The 2021 Kentucky Derby winner has died just month after winning the famous race and a subsequent extraordinary drug scandal.
Medina Spirit, who won the 2021 Kentucky Derby but failed a drug test after the race, collapsed and died on Monday after a workout at California’s Santa Anita Park.
Bob Baffert, Medina Spirit’s trainer, said the horse died of a heart attack. Medina Spirit will now undergo a necropsy, which is a requirement of the California Horse Racing Board according to WLKY.
“My entire barn is devastated by this news,” Baffert said in a statement, via the Associated Press. “Medina Spirit was a great champion, a member of our family who was loved by all, and we are deeply mourning his loss. I will always cherish the proud and personal memories of Medina Spirit and his tremendous spirit.”
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The 3-year-old colt won the first leg of the 2021 Triple Crown despite 12-to-1 odds and gave Baffert his record-breaking seventh Kentucky Derby win. But following the May 1 race, Medina Spirit tested positive for betamethasone and triggered an investigation, while leading to a two-year suspension for Baffert by Churchill Downs. Medina Spirit raced and placed third in the Preakness, but wasn’t allowed to participate in the Belmont Stakes — the Triple Crown’s final leg — because of the failed test.
On Friday, Baffert’s attorney Craig Robertson said that testing conducted in a New York lab confirmed an ointment, and not an injection, led to the positive test, but the Kentucky Horse Racing Commission still needs to determine whether that’s enough evidence to eliminate the positive test and not disqualify Medina Spirit from its Kentucky Derby win.
Betamethasone, a legal substance, isn’t allowed on race days in New York, Kentucky and Maryland, which are the three states where the Triple Crown races are conducted.
“It has now been scientifically proven that what Bob Baffert said from the beginning was true — Medina Spirit was never injected with betamethasone and the findings following the Kentucky Derby were solely the result of the horse being treated for a skin condition by way of a topical ointment — all at the direction of Medina Spirit’s veterinarian,” Robertson told the Associated Press in an email.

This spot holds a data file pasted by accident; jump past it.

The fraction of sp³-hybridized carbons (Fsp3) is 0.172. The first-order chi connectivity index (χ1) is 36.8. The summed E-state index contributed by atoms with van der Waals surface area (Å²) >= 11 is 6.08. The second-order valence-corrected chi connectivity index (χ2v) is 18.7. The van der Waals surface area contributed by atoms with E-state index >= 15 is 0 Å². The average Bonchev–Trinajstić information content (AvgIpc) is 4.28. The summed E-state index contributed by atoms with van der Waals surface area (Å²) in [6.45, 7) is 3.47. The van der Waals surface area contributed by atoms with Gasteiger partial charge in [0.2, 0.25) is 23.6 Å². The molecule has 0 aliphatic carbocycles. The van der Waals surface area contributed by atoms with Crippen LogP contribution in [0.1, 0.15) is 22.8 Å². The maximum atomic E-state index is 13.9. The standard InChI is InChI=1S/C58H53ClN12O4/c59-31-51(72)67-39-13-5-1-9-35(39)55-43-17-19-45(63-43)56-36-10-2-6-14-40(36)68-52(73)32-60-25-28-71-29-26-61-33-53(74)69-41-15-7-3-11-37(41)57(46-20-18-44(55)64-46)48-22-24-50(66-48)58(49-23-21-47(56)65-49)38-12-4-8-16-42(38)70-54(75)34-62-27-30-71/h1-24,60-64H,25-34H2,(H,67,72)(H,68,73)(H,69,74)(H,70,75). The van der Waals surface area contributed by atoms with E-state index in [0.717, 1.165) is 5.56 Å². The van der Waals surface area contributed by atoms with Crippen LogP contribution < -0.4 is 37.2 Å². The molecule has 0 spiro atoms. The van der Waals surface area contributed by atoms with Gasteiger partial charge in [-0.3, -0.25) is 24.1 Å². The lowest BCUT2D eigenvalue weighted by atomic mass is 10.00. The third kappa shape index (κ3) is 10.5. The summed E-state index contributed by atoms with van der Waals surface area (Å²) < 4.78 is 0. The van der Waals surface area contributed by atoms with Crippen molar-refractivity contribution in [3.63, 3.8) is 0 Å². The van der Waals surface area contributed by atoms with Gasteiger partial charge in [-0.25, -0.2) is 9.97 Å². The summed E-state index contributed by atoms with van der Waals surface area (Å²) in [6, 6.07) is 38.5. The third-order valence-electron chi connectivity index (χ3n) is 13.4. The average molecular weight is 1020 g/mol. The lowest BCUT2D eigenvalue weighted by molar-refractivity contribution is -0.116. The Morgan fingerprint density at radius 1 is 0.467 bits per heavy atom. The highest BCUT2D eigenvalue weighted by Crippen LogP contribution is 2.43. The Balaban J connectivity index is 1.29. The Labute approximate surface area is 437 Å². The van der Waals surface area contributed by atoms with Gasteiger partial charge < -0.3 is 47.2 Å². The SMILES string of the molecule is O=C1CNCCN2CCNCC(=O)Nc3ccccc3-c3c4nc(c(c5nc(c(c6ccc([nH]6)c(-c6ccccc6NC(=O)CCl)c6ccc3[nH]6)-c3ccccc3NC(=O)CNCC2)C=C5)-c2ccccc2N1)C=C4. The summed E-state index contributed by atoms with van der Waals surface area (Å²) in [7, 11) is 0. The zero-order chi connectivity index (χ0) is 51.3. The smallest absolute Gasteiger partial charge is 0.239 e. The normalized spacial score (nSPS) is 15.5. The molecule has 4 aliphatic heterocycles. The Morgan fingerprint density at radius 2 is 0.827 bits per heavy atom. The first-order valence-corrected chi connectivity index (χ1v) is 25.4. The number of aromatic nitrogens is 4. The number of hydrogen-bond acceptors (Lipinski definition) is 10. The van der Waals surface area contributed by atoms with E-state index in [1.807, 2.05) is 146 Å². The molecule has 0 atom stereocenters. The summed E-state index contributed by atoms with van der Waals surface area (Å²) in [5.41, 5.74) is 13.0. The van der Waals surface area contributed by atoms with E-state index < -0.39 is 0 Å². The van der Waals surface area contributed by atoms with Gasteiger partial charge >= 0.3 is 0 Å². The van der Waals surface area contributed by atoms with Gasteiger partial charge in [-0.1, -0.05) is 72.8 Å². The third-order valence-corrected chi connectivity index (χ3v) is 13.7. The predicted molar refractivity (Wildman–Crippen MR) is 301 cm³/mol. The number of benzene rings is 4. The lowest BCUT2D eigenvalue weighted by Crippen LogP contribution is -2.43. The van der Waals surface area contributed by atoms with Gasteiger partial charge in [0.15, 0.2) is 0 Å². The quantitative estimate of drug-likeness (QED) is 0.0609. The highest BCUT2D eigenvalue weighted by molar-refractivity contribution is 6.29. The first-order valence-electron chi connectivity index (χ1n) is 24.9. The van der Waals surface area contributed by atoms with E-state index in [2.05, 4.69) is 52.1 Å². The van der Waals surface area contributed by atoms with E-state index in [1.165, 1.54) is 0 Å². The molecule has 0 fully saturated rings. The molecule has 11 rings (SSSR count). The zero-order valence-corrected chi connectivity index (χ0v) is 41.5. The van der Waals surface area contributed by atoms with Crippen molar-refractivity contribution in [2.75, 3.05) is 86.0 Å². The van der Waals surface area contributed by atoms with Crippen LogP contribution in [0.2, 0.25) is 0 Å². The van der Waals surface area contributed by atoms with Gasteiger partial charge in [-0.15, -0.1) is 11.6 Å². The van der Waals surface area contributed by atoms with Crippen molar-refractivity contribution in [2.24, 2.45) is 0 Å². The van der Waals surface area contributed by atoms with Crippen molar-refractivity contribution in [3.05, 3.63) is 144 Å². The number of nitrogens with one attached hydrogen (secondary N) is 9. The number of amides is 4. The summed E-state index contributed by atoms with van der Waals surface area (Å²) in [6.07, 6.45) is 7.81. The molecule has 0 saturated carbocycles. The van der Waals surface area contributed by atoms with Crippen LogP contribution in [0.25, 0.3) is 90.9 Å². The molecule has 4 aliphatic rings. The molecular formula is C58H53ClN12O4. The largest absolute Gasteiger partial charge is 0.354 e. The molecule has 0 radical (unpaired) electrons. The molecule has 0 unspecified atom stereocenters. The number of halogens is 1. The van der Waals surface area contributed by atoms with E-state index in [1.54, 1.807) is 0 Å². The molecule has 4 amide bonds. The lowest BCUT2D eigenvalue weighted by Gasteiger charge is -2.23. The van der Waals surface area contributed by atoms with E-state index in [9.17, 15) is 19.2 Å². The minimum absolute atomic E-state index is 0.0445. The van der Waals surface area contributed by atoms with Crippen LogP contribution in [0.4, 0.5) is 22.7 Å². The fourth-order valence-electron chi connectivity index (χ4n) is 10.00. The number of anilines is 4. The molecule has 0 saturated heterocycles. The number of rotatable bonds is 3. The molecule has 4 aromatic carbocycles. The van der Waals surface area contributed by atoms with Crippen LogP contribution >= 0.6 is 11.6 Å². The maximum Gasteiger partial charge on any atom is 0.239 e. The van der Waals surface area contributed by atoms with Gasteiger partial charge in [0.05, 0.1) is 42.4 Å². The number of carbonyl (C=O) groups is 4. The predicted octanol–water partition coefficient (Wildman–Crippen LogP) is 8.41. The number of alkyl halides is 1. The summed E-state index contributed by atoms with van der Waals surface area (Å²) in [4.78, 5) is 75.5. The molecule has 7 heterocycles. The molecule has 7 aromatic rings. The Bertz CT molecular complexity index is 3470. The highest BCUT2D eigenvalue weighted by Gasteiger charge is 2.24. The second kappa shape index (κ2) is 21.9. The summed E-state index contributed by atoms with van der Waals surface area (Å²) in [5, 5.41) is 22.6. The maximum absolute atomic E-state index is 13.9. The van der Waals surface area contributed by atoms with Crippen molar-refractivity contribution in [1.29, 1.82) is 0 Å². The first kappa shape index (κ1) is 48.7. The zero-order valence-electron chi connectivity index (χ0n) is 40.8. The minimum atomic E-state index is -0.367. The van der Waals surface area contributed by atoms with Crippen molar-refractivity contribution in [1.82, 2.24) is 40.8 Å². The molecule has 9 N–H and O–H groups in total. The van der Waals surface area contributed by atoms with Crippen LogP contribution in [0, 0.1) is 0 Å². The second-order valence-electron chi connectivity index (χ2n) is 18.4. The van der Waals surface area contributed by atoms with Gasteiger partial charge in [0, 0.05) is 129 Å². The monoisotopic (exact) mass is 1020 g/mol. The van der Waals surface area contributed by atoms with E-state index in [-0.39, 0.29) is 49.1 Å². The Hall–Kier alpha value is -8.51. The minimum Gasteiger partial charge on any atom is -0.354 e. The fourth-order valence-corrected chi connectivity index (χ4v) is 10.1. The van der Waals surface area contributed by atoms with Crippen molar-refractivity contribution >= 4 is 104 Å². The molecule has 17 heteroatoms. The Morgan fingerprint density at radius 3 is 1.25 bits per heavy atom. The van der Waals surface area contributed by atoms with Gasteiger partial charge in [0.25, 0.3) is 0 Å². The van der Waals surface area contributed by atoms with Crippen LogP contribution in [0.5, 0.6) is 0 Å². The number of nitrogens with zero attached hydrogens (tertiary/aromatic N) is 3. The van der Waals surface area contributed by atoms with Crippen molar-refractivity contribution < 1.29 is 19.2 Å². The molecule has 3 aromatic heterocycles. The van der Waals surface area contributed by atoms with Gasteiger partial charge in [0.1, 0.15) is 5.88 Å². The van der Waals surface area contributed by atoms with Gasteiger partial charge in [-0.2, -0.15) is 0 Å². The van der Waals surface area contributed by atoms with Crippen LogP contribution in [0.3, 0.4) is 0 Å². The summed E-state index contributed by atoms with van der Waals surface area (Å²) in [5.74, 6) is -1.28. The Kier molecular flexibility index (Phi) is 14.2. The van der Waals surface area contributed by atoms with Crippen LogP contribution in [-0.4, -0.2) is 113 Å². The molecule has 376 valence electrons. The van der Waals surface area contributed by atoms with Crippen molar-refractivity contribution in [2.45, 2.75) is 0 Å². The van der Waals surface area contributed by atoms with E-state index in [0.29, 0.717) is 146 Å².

According to the Associated Press, Medina Spirit’s workout on Monday was its second since placing second in the Breeders’ Cup Classic on Nov. 6.
Dr. Jeff Blea, the California Horse Racing Board’s equine medical director, told the New York Times that the horse “did not feel right and his rider tried to pull him up” before Medina Spirit fell and expired. But, Blea told BloodHorse, sometimes it’s difficult to determine why the death occurred even with the necropsy program, and when dealing with sudden deaths like Medina Spirit’s, the causes can become even more difficult to pinpoint.
“It was quick and he didn’t suffer,” Amr Zedan, Medina Spirit’s owner, told the Thoroughbred Daily News. “It’s unfortunate. In a moment like this there is not much that we can do. All I can say is that he gave us the ride of our lives and brought everyone together.”
After finishing third at the Preakness, Medina Spirit picked up victories at the Shared Belief Stakes and the Awesome Again Stakes.
This story first appeared in the New York Post and was republished with permission.